Applied Robotics/Mechanisms and Actuation/DC Stepper Motor

Stepper Motor Basics


A stepper motor is a DC motor that consists of a polyphase coil stator and a permanent magnet rotor. These motors are designed to cog into discrete commanded locations and will hold their position as current is ran through the motor. Every stepper motor will have a fixed number of steps per rotation that can be stepped through by changing the direction of the applied magnetic field in the motor. Rotation is achieved by continuously stepping the motor with a short delay in between steps. The shorter the delay, the higher the RPM.

Stepper motors work well for simple open loop position control applications where high torque and low RPM are needed. As speed increases, stepper torque greatly decreases, and excessively small step timing can lead to missed steps due to motor inertia.

Controlling a stepper motor requires a state machine that will commutate, or change the direction of the magnetic field in the motor, and apply a time delay in between steps to control motor velocity. This is typically done using a timer on a microcontroller and 4 I/O lines to control the current and therefore the magnetic field direction.

== Unipolar stepper motors == utilize center-tapped coils and switching elements that only draw current in one direction to change the current direction in the motor. These motors require twice the winding length for unipolar drive compared to a comparable bipolar stepper, and are thus less powerful for their weight than bipolar steppers. These motors typically have two center tapped phases.

== Bipolar stepper motors == utilize a single coil per phase and require the control electronics to switch current directions through the coil, typically with a single H-bridge per phase. Unipolar motors can also be driven in a bipolar fashion by leaving the center tap of each phase disconnected. These motors typically have two phases.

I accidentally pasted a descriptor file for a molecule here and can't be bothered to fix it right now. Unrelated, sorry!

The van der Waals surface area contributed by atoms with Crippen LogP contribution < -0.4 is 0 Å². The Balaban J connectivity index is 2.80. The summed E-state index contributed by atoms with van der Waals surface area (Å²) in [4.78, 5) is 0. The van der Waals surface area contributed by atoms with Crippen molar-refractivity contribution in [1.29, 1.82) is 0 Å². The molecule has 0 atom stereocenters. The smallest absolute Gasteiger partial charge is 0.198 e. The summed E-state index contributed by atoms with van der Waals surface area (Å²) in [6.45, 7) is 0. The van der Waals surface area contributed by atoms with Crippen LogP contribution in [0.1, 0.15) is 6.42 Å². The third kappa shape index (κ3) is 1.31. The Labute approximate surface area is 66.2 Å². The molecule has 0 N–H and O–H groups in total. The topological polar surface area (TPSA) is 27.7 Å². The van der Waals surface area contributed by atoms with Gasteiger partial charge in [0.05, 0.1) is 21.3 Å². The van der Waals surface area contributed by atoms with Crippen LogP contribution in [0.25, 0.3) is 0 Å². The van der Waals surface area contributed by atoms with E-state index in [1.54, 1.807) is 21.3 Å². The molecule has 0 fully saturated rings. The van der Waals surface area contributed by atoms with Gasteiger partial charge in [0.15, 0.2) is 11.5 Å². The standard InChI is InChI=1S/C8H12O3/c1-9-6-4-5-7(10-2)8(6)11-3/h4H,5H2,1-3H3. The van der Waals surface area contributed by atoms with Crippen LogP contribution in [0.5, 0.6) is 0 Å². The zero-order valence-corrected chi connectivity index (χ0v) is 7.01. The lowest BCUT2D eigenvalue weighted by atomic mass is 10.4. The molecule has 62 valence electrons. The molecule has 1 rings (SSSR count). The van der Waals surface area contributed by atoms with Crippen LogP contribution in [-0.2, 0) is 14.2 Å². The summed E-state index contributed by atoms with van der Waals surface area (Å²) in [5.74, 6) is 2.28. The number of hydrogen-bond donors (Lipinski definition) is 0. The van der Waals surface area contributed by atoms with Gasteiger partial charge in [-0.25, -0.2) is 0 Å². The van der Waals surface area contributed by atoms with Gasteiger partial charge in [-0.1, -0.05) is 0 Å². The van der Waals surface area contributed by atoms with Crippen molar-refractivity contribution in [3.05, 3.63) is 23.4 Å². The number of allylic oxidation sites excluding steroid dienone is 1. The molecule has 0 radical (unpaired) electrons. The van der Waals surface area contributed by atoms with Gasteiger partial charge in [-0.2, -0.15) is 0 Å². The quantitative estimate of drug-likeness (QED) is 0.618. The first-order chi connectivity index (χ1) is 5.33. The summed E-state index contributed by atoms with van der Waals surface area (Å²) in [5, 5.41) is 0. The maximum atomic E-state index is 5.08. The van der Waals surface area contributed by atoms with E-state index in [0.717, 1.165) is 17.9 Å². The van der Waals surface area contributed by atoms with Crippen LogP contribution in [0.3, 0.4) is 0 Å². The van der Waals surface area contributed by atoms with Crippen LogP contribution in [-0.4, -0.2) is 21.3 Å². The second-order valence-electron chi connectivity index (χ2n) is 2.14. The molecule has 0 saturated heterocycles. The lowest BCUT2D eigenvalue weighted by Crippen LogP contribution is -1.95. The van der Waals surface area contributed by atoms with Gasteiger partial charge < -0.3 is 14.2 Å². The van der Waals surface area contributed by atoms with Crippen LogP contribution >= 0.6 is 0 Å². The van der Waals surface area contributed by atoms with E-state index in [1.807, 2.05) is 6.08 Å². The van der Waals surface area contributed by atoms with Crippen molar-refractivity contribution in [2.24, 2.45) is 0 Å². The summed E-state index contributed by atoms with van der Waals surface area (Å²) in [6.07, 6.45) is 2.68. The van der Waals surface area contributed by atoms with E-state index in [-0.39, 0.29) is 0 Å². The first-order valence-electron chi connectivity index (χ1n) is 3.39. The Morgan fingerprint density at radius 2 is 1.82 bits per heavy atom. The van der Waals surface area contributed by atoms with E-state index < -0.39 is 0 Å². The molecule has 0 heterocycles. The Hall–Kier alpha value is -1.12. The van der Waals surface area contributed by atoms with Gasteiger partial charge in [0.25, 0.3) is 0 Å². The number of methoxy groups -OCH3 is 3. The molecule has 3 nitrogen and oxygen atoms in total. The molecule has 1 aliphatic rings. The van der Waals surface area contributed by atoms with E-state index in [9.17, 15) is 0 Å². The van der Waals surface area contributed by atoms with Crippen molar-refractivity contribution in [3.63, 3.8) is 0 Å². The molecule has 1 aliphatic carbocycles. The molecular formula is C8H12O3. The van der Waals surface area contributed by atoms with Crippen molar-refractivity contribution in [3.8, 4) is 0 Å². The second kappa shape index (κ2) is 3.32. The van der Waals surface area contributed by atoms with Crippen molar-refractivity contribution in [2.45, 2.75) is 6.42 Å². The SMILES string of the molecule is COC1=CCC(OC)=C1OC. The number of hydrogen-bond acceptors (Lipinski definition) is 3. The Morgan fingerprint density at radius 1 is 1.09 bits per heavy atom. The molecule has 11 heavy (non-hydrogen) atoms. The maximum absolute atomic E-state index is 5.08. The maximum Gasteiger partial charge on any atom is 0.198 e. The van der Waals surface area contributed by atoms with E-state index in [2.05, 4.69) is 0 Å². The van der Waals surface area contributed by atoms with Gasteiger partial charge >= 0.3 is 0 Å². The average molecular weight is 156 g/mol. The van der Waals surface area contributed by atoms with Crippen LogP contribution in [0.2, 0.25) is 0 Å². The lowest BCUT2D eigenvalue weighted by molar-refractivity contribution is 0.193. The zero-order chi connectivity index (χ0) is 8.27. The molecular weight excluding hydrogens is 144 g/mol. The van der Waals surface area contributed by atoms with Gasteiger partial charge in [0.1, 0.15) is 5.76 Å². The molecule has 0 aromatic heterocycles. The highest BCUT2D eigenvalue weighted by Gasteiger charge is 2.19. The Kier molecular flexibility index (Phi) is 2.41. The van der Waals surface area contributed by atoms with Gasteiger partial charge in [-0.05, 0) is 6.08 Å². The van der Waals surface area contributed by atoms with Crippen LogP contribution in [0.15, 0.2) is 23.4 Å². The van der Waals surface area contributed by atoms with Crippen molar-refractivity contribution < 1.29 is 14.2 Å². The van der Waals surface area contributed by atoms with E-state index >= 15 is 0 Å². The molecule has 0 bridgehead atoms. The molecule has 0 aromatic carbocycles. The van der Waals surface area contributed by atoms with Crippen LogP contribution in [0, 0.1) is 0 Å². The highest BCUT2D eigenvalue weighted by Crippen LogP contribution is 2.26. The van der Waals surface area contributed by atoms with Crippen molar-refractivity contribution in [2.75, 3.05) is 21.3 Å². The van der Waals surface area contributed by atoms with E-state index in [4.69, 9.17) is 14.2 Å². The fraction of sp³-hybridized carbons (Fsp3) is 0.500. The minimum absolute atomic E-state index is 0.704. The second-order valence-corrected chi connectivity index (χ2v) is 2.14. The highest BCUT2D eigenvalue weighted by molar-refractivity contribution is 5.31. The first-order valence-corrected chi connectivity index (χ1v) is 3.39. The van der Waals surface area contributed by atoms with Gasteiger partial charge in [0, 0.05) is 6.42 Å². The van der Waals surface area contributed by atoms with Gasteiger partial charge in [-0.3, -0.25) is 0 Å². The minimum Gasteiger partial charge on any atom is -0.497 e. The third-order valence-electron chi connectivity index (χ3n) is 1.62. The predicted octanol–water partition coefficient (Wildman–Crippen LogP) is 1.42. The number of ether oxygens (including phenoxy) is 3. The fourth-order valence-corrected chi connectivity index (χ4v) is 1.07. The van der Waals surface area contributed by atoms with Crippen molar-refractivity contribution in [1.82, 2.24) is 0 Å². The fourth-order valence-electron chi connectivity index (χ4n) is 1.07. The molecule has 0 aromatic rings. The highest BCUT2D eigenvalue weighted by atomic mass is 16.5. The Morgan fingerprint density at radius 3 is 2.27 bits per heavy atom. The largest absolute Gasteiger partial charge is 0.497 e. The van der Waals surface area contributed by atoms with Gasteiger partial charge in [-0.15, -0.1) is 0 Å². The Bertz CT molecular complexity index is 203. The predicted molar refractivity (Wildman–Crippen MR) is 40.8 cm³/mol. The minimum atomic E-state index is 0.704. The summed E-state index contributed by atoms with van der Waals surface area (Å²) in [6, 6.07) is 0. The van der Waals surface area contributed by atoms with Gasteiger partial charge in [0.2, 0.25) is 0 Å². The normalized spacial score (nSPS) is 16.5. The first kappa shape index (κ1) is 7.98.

Unipolar Stepper Driver


An efficient unipolar stepper driver can be built from 4 N-channel MOSFETs controlled by microcontroller I/O pins. Each of the coil center taps is connected to a positive voltage that the motor is rated for and each of the phase coil ends is connected to a different MOSFET drain. Each step is controlled by turning on one of the MOSFETs at a time. Note: If the MOSFETs will be directly driven off of microcontroller I/O levels, it is critically important that they are logic-level FETs that will turn on at 5V.


Bipolar Stepper Driver


A bipolar stepper driver can be built using a 4-channel high current driver, such as an L293, SN754410, or L298 motor driver IC. Each of the outputs should have a pair of fast acting catch diodes to prevent damage to the driver IC from flyback voltages that occur as a result of motor inductance during switching. Each phase of the stepper motor is connected to two of the output drivers, forming two H-bridges and allowing for current to be driven bidirectionally through the two phases. Only one phase should be active at a time for a standard control scheme, so the output driver enables will have to be turned on and off in addition to controlling the direction of the output drivers.